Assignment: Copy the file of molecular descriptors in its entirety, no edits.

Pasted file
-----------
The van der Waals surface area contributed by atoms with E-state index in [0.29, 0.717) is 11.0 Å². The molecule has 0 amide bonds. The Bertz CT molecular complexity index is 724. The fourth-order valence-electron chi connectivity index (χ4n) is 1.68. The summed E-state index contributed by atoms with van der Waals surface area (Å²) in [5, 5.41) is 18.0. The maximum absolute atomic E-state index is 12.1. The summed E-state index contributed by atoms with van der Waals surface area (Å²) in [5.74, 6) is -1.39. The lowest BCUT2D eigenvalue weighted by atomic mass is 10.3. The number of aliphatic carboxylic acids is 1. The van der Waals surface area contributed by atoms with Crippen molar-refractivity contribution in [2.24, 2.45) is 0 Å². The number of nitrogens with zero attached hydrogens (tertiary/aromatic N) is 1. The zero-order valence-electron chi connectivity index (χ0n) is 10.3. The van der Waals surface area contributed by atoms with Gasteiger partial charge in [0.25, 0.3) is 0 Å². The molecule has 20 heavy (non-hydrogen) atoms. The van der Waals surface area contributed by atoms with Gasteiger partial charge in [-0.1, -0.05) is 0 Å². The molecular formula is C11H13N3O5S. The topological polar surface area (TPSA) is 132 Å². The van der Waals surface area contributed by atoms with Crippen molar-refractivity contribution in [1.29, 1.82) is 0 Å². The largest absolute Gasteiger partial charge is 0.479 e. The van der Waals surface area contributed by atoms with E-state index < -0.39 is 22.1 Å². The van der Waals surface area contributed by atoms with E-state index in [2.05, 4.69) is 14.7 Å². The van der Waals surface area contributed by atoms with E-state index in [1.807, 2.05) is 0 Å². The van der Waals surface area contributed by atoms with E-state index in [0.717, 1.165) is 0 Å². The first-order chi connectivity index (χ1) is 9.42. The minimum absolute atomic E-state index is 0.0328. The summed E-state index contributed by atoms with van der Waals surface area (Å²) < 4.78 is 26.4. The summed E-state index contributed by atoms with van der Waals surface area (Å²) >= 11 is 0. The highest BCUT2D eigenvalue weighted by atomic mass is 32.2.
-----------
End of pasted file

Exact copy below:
The van der Waals surface area contributed by atoms with E-state index in [0.29, 0.717) is 11.0 Å². The molecule has 0 amide bonds. The Bertz CT molecular complexity index is 724. The fourth-order valence-electron chi connectivity index (χ4n) is 1.68. The summed E-state index contributed by atoms with van der Waals surface area (Å²) in [5, 5.41) is 18.0. The maximum absolute atomic E-state index is 12.1. The summed E-state index contributed by atoms with van der Waals surface area (Å²) in [5.74, 6) is -1.39. The lowest BCUT2D eigenvalue weighted by atomic mass is 10.3. The number of aliphatic carboxylic acids is 1. The van der Waals surface area contributed by atoms with Crippen molar-refractivity contribution in [2.24, 2.45) is 0 Å². The number of nitrogens with zero attached hydrogens (tertiary/aromatic N) is 1. The zero-order valence-electron chi connectivity index (χ0n) is 10.3. The van der Waals surface area contributed by atoms with Gasteiger partial charge in [0.25, 0.3) is 0 Å². The molecule has 20 heavy (non-hydrogen) atoms. The van der Waals surface area contributed by atoms with Gasteiger partial charge in [-0.1, -0.05) is 0 Å². The molecular formula is C11H13N3O5S. The topological polar surface area (TPSA) is 132 Å². The van der Waals surface area contributed by atoms with Crippen molar-refractivity contribution in [1.29, 1.82) is 0 Å². The largest absolute Gasteiger partial charge is 0.479 e. The van der Waals surface area contributed by atoms with E-state index < -0.39 is 22.1 Å². The van der Waals surface area contributed by atoms with E-state index in [2.05, 4.69) is 14.7 Å². The van der Waals surface area contributed by atoms with E-state index in [1.807, 2.05) is 0 Å². The van der Waals surface area contributed by atoms with E-state index in [0.717, 1.165) is 0 Å². The first-order chi connectivity index (χ1) is 9.42. The minimum absolute atomic E-state index is 0.0328. The summed E-state index contributed by atoms with van der Waals surface area (Å²) < 4.78 is 26.4. The summed E-state index contributed by atoms with van der Waals surface area (Å²) >= 11 is 0. The highest BCUT2D eigenvalue weighted by atomic mass is 32.2.